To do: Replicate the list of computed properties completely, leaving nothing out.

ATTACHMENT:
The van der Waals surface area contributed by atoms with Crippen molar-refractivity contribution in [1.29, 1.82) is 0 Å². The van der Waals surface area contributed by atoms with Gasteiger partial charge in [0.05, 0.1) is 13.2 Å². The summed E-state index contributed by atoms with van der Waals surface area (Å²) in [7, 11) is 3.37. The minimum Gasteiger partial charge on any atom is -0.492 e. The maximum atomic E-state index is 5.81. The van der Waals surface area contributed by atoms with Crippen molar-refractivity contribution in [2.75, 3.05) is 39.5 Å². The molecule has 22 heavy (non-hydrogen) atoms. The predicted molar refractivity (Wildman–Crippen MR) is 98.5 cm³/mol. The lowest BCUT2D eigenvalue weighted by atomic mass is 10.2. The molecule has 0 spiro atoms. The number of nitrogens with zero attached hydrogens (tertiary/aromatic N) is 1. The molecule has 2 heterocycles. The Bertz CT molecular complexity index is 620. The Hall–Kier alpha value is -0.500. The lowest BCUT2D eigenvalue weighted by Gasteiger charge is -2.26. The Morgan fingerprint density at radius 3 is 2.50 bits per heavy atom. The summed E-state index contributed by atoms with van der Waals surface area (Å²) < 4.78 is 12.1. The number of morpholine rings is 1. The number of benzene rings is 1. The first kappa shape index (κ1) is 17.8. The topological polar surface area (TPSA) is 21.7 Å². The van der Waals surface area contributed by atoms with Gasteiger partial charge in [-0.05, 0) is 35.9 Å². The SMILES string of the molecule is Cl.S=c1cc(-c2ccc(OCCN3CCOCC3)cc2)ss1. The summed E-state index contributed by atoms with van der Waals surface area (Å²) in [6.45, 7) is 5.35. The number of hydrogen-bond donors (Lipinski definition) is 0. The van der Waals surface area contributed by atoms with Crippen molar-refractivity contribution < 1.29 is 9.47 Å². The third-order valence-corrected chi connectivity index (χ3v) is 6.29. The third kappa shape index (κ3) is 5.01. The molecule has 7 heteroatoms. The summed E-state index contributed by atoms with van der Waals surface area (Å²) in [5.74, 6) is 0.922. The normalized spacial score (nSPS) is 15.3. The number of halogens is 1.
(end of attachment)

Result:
The van der Waals surface area contributed by atoms with Crippen molar-refractivity contribution in [1.29, 1.82) is 0 Å². The van der Waals surface area contributed by atoms with Gasteiger partial charge in [0.05, 0.1) is 13.2 Å². The summed E-state index contributed by atoms with van der Waals surface area (Å²) in [7, 11) is 3.37. The minimum Gasteiger partial charge on any atom is -0.492 e. The maximum atomic E-state index is 5.81. The van der Waals surface area contributed by atoms with Crippen molar-refractivity contribution in [2.75, 3.05) is 39.5 Å². The molecule has 22 heavy (non-hydrogen) atoms. The predicted molar refractivity (Wildman–Crippen MR) is 98.5 cm³/mol. The lowest BCUT2D eigenvalue weighted by atomic mass is 10.2. The molecule has 0 spiro atoms. The number of nitrogens with zero attached hydrogens (tertiary/aromatic N) is 1. The molecule has 2 heterocycles. The Bertz CT molecular complexity index is 620. The Hall–Kier alpha value is -0.500. The lowest BCUT2D eigenvalue weighted by Gasteiger charge is -2.26. The Morgan fingerprint density at radius 3 is 2.50 bits per heavy atom. The summed E-state index contributed by atoms with van der Waals surface area (Å²) < 4.78 is 12.1. The number of morpholine rings is 1. The number of benzene rings is 1. The first kappa shape index (κ1) is 17.8. The topological polar surface area (TPSA) is 21.7 Å². The van der Waals surface area contributed by atoms with Gasteiger partial charge in [-0.05, 0) is 35.9 Å². The SMILES string of the molecule is Cl.S=c1cc(-c2ccc(OCCN3CCOCC3)cc2)ss1. The summed E-state index contributed by atoms with van der Waals surface area (Å²) in [6.45, 7) is 5.35. The number of hydrogen-bond donors (Lipinski definition) is 0. The van der Waals surface area contributed by atoms with Crippen molar-refractivity contribution < 1.29 is 9.47 Å². The third-order valence-corrected chi connectivity index (χ3v) is 6.29. The third kappa shape index (κ3) is 5.01. The molecule has 7 heteroatoms. The summed E-state index contributed by atoms with van der Waals surface area (Å²) in [5.74, 6) is 0.922. The normalized spacial score (nSPS) is 15.3. The number of halogens is 1.